We love to show ideas from our newsletter and seminars in action! You have probably heard and read some of our posts about quick writes. It is one of the best instructional strategies for building writing stamina and confidence. Here are two educators who used quick writes in September!
Using the success criteria, teachers can closely monitor learning and provide timely feedback about each students' progress or lack there of. The goal is to watch for students to demonstrate the success criteria. If they aren't able to demonstrate the daily learning target, then we must think about what is keeping them from doing so and take action quickly. Is there a gap or misconception that needs to be addressed in order to move students forward?
One of my favorite strategies for building fluency is using karaoke in the classroom! Youtube offers all the karaoke songs you could want for FREE!
When students participate in karaoke they are practicing reading from left to right, seeing sight words in addition to higher level vocabulary, and improving their rate. All while having a blast.
Writing is an abstract macro-process that must be taught explicitly, followed by guided and independent practice. Writers need to learn to make a series of decisions using their schema and executive skills for planning, organizing, avoiding distraction, and staying focused on the message. Becoming a proficient writer takes years and needs to begin early in life.
There are two questions that kick off most professional learning community (PLC) meetings.
While learning targets of some type are found on the boards in most classrooms these days, success criteria is often not seen. The learning target alone will not be enough for many students to hit the target. Without knowing what hitting the target looks and sounds like, many students will fall short of the goal.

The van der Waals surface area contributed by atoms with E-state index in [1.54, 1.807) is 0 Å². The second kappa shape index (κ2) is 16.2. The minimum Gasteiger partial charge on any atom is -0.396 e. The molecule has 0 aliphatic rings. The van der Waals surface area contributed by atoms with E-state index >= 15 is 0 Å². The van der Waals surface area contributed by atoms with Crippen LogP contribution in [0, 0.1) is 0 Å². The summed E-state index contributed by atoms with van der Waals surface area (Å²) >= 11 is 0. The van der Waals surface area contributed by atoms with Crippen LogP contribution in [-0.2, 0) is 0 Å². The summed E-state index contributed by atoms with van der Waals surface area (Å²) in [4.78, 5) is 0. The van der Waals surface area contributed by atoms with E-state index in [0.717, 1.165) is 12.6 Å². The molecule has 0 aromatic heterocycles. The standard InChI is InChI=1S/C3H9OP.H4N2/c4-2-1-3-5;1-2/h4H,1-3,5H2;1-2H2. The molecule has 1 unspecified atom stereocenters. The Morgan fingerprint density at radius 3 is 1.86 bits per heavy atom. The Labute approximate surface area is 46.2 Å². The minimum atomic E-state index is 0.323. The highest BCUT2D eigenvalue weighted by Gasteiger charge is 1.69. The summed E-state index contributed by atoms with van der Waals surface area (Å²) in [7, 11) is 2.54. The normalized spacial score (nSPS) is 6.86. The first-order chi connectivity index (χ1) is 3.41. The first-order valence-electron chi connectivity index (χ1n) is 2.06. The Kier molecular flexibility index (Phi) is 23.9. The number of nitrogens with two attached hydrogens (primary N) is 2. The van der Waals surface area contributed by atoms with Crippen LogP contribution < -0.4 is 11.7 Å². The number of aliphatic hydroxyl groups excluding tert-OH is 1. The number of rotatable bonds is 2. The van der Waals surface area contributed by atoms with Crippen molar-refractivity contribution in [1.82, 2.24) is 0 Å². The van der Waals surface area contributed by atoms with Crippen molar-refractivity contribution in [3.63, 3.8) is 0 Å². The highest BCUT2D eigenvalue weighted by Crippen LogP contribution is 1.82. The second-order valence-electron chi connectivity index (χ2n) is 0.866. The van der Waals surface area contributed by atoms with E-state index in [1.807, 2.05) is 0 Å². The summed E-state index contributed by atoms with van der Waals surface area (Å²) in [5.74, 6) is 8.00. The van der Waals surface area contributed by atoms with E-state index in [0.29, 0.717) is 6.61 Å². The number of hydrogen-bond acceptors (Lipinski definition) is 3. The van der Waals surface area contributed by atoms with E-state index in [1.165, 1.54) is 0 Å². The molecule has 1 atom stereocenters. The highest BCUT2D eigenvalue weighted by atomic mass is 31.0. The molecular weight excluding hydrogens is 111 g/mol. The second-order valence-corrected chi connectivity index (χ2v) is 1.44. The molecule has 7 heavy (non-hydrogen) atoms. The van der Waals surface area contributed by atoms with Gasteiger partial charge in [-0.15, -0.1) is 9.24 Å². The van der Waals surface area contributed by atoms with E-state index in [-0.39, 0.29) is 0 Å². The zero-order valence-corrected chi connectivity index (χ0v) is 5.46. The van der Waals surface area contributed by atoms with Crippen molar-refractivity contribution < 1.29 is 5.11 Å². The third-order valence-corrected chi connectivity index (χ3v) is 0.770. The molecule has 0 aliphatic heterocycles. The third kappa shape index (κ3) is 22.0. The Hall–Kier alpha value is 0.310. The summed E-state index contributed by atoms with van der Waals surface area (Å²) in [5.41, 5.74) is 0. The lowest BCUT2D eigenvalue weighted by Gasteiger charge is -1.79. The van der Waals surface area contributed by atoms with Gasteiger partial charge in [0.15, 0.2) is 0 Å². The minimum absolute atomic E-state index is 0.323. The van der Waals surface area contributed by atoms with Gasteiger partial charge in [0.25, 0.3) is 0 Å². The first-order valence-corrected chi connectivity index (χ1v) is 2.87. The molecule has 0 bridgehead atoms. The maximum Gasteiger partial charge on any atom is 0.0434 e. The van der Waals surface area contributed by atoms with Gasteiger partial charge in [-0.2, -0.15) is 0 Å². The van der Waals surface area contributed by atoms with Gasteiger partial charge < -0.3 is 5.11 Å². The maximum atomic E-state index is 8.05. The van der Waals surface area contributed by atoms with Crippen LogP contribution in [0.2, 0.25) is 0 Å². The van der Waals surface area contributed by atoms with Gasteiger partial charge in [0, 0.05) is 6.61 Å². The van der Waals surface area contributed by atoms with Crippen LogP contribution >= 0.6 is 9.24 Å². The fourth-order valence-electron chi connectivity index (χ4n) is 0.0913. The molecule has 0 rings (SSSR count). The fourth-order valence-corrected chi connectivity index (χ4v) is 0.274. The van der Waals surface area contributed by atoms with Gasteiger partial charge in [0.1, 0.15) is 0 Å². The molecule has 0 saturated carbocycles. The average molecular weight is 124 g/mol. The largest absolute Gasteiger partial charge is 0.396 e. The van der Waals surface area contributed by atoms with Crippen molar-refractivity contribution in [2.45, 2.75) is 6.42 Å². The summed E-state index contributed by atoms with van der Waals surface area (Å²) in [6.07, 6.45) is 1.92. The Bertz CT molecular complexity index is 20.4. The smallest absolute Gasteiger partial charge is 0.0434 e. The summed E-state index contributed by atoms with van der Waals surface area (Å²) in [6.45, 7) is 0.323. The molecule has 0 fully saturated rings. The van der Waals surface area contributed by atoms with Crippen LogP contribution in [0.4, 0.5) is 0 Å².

A balanced math program includes time to develop and practice conceptual and procedural knowledge to proficient levels. Fitting it all in is a challenge, especially when you have a limited amount of time.
Writing in mathematics is a critical component for developing deep conceptual understanding. Math quick writes are a great way to get students thinking and explaining math concepts and relationships. A quick write is an opportunity for students to think about a specific topic or respond to a math-related question. The goal is to activate prior knowledge, make connections, and explore ideas. Any question or task that requires comprehension or analysis can be turned into a quick write.
Grammar and conventions can be boring tasks to teach, but they don't have to be! Turn the learning into a game where students can engage and internalize the rules.
Quick writes are a great way to kick off a writer’s workshop, or any class really. Give students a short prompt and ask them to write as much as they can, as well as they can, as quick as they can. Set a timer for one, three or even five minutes and let students write or "drite" (drawing + writing) about the prompt.
The beginning of the school year is all about getting to know students and students getting know you and each other. Building relationships is key to having a successful year.